Several habitats need to be protected in order to save British bumblebees, according to a decade-long study.

The researchers used data on bumblebee numbers, collected by the public, to provide the most detailed overview currently possible of what the insects need from a habitat.

They found a wide range of differences between bumblebee species in the types of habitats they are associated with.

As one of the most nature-poor countries in the world, it is really important that we better protect our native species and habitats in the UK.

But the study suggests that reversing the loss of semi-natural areas may be the most effective step in bumblebee conservation.

A third of the UK’s 24 bumblebee species are listed as species of conservation concern because they are found in fewer places.

According to researchers from the Bumblebee Conservation Trust, Karlsruhe Institute of Technology and the University of Edinburgh, this suggests that a one-size-fits-all approach to bumblebee conservation will not effectively protect all species.

Therefore, conservation efforts must be carefully tailored to particular species, they say.

Dr Penelope Whitehorn of the Karlsruhe Institute of Technology, who led the study, said: “Our results suggest that reversing the loss of semi-natural areas such as wetlands may be the action most generally effective for bumblebee conservation, while improving habitats in urban and arable areas could benefit particular rare species.

“As one of the most nature-poor countries in the world, it’s really important that we better protect our native species and habitats in the UK.”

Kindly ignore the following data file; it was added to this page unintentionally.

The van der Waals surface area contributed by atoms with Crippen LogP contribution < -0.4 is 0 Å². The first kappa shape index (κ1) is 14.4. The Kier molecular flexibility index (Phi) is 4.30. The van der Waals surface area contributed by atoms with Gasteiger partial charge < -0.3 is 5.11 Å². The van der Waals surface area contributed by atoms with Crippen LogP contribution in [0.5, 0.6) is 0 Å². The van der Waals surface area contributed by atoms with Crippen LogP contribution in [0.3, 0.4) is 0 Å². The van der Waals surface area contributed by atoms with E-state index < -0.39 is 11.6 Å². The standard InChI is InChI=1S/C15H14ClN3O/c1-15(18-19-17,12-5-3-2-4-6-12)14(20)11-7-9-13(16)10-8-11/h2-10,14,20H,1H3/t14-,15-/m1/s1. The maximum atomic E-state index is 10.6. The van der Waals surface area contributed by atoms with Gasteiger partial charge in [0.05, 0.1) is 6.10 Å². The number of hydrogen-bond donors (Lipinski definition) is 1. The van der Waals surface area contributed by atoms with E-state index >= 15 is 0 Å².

The study identified habitat types that could be targeted for conversation.

A bumblebee sits on a Buddleia bush (Gareth Fuller/PA) / PA Archives

He found that arable land – suitable for growing crops – was important for rare species like the great garden bumble bee, the largest species in the UK.

Large areas of semi-natural land, such as moorland, were important for a number of different species such as moss and brown-banded chard bees and blueberry bumblebee.

Data for the study was provided by a long-running citizen science project, which the researchers say is essential both for collecting the data and engaging the public in conservation.

Dr Whitehorn said: “Our study highlights the value of citizen science in understanding bumblebees and their habitats. Citizen science also gives everyone the opportunity to contribute to the protection of these species.

The research also found that queens and males of several species were particularly associated with areas of brush, ferns and grasses, suggesting that these habitats are good for nesting.

Worker bees were more often associated with hedgerows and walkways, suggesting that they are good at providing food.

Richard Comont, scientific director of the Bumblebee Conservation Trust, said: “Bumblebees need areas with lots of flowers available from March to September/October.

“Bees lose this vital resource when habitats are lost entirely because they are built on or transformed into other environments or degraded by things like the use of pesticides.”

The study was based on data from the Bumblebee Conservation Trust’s BeeWalk programme, a citizen science project involving more than 500 volunteers across the UK who carry out monthly monitoring walks, identifying and counting bumblebees.

A combination of this information and land cover data, climate data and detailed habitat data collected by observers was used to examine associations between 14 British bumblebee species and habitat types.

Next, the researchers hope to find out why different species are associated with different habitats, so that the right conditions can be created and maintained for them.

The results are published in the British Ecological Society’s Journal of Applied Ecology.


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